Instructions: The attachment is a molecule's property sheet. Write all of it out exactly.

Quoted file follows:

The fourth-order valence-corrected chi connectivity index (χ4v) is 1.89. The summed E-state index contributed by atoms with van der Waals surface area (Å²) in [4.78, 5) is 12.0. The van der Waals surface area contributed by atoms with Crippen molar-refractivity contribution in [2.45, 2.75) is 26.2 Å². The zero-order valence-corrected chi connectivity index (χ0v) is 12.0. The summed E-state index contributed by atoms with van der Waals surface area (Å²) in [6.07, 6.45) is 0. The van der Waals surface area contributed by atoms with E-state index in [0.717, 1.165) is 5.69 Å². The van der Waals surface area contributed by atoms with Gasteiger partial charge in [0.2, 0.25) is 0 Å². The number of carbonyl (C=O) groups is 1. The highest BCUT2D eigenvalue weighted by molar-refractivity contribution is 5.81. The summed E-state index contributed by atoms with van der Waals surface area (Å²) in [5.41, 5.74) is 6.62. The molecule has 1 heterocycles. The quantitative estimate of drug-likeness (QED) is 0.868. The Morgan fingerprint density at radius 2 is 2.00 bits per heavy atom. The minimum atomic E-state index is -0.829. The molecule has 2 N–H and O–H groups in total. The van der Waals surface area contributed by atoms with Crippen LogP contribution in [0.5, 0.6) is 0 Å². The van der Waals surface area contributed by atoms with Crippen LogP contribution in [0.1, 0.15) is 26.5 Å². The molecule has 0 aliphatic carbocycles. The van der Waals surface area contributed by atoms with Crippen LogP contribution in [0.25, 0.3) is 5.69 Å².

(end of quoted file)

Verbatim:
The fourth-order valence-corrected chi connectivity index (χ4v) is 1.89. The summed E-state index contributed by atoms with van der Waals surface area (Å²) in [4.78, 5) is 12.0. The van der Waals surface area contributed by atoms with Crippen molar-refractivity contribution in [2.45, 2.75) is 26.2 Å². The zero-order valence-corrected chi connectivity index (χ0v) is 12.0. The summed E-state index contributed by atoms with van der Waals surface area (Å²) in [6.07, 6.45) is 0. The van der Waals surface area contributed by atoms with E-state index in [0.717, 1.165) is 5.69 Å². The van der Waals surface area contributed by atoms with Gasteiger partial charge in [0.2, 0.25) is 0 Å². The number of carbonyl (C=O) groups is 1. The highest BCUT2D eigenvalue weighted by molar-refractivity contribution is 5.81. The summed E-state index contributed by atoms with van der Waals surface area (Å²) in [5.41, 5.74) is 6.62. The molecule has 1 heterocycles. The quantitative estimate of drug-likeness (QED) is 0.868. The Morgan fingerprint density at radius 2 is 2.00 bits per heavy atom. The minimum atomic E-state index is -0.829. The molecule has 2 N–H and O–H groups in total. The van der Waals surface area contributed by atoms with Crippen LogP contribution in [0.5, 0.6) is 0 Å². The van der Waals surface area contributed by atoms with Crippen LogP contribution in [0.1, 0.15) is 26.5 Å². The molecule has 0 aliphatic carbocycles. The van der Waals surface area contributed by atoms with Crippen LogP contribution in [0.25, 0.3) is 5.69 Å².